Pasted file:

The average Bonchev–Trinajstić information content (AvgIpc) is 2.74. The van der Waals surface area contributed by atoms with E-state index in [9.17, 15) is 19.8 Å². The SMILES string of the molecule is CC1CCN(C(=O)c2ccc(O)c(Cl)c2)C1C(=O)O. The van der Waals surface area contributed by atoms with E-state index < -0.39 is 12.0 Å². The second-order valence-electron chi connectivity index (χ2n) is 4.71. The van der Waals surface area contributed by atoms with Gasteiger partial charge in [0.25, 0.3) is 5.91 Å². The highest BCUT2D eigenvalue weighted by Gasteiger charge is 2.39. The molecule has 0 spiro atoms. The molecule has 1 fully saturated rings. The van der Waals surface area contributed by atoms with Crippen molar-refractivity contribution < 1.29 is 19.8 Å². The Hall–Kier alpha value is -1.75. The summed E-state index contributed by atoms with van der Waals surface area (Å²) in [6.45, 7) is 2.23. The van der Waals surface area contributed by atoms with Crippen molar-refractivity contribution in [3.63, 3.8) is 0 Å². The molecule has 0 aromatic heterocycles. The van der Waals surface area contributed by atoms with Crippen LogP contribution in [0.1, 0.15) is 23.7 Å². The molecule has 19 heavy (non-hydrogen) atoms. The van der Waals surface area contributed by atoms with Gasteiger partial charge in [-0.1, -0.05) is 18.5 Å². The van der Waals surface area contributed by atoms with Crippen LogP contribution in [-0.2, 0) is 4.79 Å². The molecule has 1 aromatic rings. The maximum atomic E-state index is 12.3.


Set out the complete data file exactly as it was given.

The average Bonchev–Trinajstić information content (AvgIpc) is 2.74. The van der Waals surface area contributed by atoms with E-state index in [9.17, 15) is 19.8 Å². The SMILES string of the molecule is CC1CCN(C(=O)c2ccc(O)c(Cl)c2)C1C(=O)O. The van der Waals surface area contributed by atoms with E-state index < -0.39 is 12.0 Å². The second-order valence-electron chi connectivity index (χ2n) is 4.71. The van der Waals surface area contributed by atoms with Gasteiger partial charge in [0.25, 0.3) is 5.91 Å². The highest BCUT2D eigenvalue weighted by Gasteiger charge is 2.39. The molecule has 0 spiro atoms. The molecule has 1 fully saturated rings. The van der Waals surface area contributed by atoms with Crippen molar-refractivity contribution < 1.29 is 19.8 Å². The Hall–Kier alpha value is -1.75. The summed E-state index contributed by atoms with van der Waals surface area (Å²) in [6.45, 7) is 2.23. The van der Waals surface area contributed by atoms with Crippen molar-refractivity contribution in [3.63, 3.8) is 0 Å². The molecule has 0 aromatic heterocycles. The van der Waals surface area contributed by atoms with Crippen LogP contribution in [0.1, 0.15) is 23.7 Å². The molecule has 19 heavy (non-hydrogen) atoms. The van der Waals surface area contributed by atoms with Gasteiger partial charge in [-0.1, -0.05) is 18.5 Å². The van der Waals surface area contributed by atoms with Crippen LogP contribution in [-0.2, 0) is 4.79 Å². The molecule has 1 aromatic rings. The maximum atomic E-state index is 12.3.